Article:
The hike to Gaylor Lakes traverses one of the highest maintained trails in Yosemite National Park, and offers some of the most spectacular high-country views off Tioga Road. It begins from Tioga Pass, at an elevation of 9945 feet, and reaches heights of 10,540 feet along the saddle ridge between Gaylor Peak and the unnamed mountain to the south.
The hike begins with a fairly steep climb, which gains almost 600 feet during the first six-tenths of a mile. This is the hardest part of the hike, and will surely take your breath away, especially if you’re not acclimated to the altitude. From this point forward, however, the trail travels along mostly easy to moderate terrain.
From the eastern shore the trail skirts around to the northwest corner of the lake, before heading north towards Upper Gaylor Lake. The view of the lake along the north shore is quite interesting. From this angle it almost appears as if the lake is falling off a ledge on the opposite shore.
Today, five stone cabins, a powder house and a blacksmith shop remain as a monument to the old mining days in the High Sierra. The mine shafts have either collapsed or have been filled in.
Hikers should note that Tioga Road is usually open from about late May or early June, through the end of October.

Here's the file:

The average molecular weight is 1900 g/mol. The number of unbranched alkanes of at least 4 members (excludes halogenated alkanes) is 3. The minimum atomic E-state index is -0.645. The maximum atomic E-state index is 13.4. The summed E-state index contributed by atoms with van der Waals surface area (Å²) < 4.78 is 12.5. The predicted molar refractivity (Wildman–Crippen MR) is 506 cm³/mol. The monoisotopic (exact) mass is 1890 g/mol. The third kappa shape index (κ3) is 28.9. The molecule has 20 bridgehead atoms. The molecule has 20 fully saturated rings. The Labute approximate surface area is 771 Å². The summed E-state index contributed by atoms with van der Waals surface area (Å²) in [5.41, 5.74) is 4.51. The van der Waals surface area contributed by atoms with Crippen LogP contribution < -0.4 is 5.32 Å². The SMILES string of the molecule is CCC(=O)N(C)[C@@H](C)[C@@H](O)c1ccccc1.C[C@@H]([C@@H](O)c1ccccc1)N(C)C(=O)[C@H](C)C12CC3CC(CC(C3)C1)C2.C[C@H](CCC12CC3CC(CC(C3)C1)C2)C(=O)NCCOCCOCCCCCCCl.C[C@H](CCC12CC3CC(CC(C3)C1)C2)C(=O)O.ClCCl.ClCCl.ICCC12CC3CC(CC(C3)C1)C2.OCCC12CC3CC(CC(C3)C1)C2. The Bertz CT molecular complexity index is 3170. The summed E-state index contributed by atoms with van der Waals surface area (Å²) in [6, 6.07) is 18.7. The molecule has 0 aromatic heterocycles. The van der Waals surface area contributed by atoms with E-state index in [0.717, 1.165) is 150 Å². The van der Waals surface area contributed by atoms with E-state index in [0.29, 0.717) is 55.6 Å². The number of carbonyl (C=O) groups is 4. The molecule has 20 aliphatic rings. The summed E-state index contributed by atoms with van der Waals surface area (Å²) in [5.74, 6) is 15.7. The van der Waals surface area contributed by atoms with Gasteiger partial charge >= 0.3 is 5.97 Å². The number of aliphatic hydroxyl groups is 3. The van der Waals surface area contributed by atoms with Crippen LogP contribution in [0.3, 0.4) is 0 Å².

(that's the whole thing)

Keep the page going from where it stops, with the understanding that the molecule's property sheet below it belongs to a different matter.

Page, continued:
You may also want to note that you can visit Lower Gaylor Lake via a 4.6-mile roundtrip hike from a separate trailhead, located a little more than 4 miles west of Tioga Pass.
Trail: Gaylor Lakes
RT Distance: 2.8 Miles
Elevation Gain: 935 feet
Max Elevation: 10,540 feet
TH Location: Tioga Pass
Map: Yosemite National Park Trails Illustrated Map
Top Trails: Yosemite features 46 “must-do” hikes in Yosemite National Park, from scenic strolls, to full-day adventures, to spectacular backpacking trips. With at-a-glance information for each hike visitors can determine which hikes are most suitable to their skills, schedules and preferences. The book also provides elevation profiles, detailed maps, as well as information on which trails are child-friendly; where to see giant sequoias, waterfalls, lakes, wildflowers, autumn colors; the best photo opportunities; and which have camping, running or biking opportunities.